December 18, 2005

Dazzling Indian mtDNA haplogroup M

Mmm, I don't think I've seen the word "dazzling" on a paper title yet. Of interest from the paper:
A particular case in question is the origin of haplogroup M1, which is mainly found in Northeast Africa and the Near East (Quintana-Murci et al. 1999). Due to the fact that M1 bears variant nucleotides, for example, at site 16311 in common with haplogroup M4, at 16129 with M5, and at 16249 with haplogroup M34, it has been proposed that M1 might have some affinity with Indian M haplogroups (Roychoudhury et al. 2001). This inference, however, could not receive support from our complete sequencing information. Indeed, the reconstructed ancestral motifs of all Indian M haplogroups turned out to be devoid of those variations that characterized M1, i.e., 6446, 6680, 12403, and 14110 (Maca-Meyer et al. 2001; Herrnstadt et al. 2002). Therefore, those common mutations in the control region rather reflect random parallel mutations. There is no evidence whatsoever that M1 originated in India.
It was pointed out that macrohaplogroups M, N, and R are universally distributed in Eurasia but differentiated into distinct haplogroups in East Asia, Oceania, Southeast Asia, and theAndaman Islands in particular (Macaulay et al. 2005; Thangaraj et al. 2005). This finding is further strengthened by our newly obtained Indian M data since the mutations that characterize the basal M lineages in India are virtually unique and not shared by those of East Asian, Oceanian, and Southeast 16 Asian M lineages (Ingman et al. 2000; Ingman and Gyllensten 2003; Kong et al. 2003; Tanaka et al. 2004; Friedlaender et al. 2005; Macaulay et al. 2005). This star-like and non-overlapping pattern of the mtDNA phylogeny is in good agreement with the proposed scenario that the initial dispersal of modern human into Eurasia some 60 thousand years ago was rather rapid along the Asian coastline (Macaulay et al. 2005; Thangaraj et al. 2005; Forster and Matsumura 2005).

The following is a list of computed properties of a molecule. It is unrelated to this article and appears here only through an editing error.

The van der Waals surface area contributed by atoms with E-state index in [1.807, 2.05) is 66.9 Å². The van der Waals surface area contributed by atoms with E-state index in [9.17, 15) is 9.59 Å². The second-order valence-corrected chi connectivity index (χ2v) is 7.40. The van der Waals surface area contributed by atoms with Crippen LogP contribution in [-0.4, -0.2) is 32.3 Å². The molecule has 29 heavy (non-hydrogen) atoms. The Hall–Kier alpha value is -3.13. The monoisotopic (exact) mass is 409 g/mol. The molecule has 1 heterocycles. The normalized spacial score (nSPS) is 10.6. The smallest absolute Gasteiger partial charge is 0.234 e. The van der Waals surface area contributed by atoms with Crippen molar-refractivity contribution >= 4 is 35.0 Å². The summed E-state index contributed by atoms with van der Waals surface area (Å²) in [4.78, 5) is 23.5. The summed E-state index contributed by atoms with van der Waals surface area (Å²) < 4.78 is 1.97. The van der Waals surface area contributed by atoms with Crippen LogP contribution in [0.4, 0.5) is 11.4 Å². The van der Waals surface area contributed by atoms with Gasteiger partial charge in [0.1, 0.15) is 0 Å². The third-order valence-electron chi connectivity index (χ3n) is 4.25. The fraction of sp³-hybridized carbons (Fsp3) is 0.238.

Molecular Biology and Evolution (advance access)

The Dazzling Array of Basal Branches in the mtDNA Macrohaplogroup M from India as Inferred from Complete Genomes

Chang Sun et al.


Many efforts based on complete mitochondrial DNA (mtDNA) genomes have been made to depict the global mtDNA landscape, but the phylogeny of Indian macrohaplogroup M has not yet been resolved in detail. To fill this lacuna, we took the same strategy as in our recent analysis of Indian mtDNA macrohaplogroup N and selected 56 mtDNAs from over 1,200 samples across India for complete sequencing, with the intention to cover all Indian autochthonous M lineages. As a result, the phylogenetic status of previously identified haplogroups based on control-region and/or partial coding-region information, such as M2, M3, M4, M5, M6, M30, and M33, was solidified or redefined here. Moreover, seven novel basal M haplogroups (viz. M34-M40) were identified and yet another five singular branches of the M phylogeny were discovered in the present study. The comparison of matrilineal components among India, East Asia, Southeast Asia, and Oceania at the deepest level yielded a star-like and non-overlapping pattern, reflecting a rapid mode of modern human dispersal along the Asian coast after the initial "Out-of-Africa" event.


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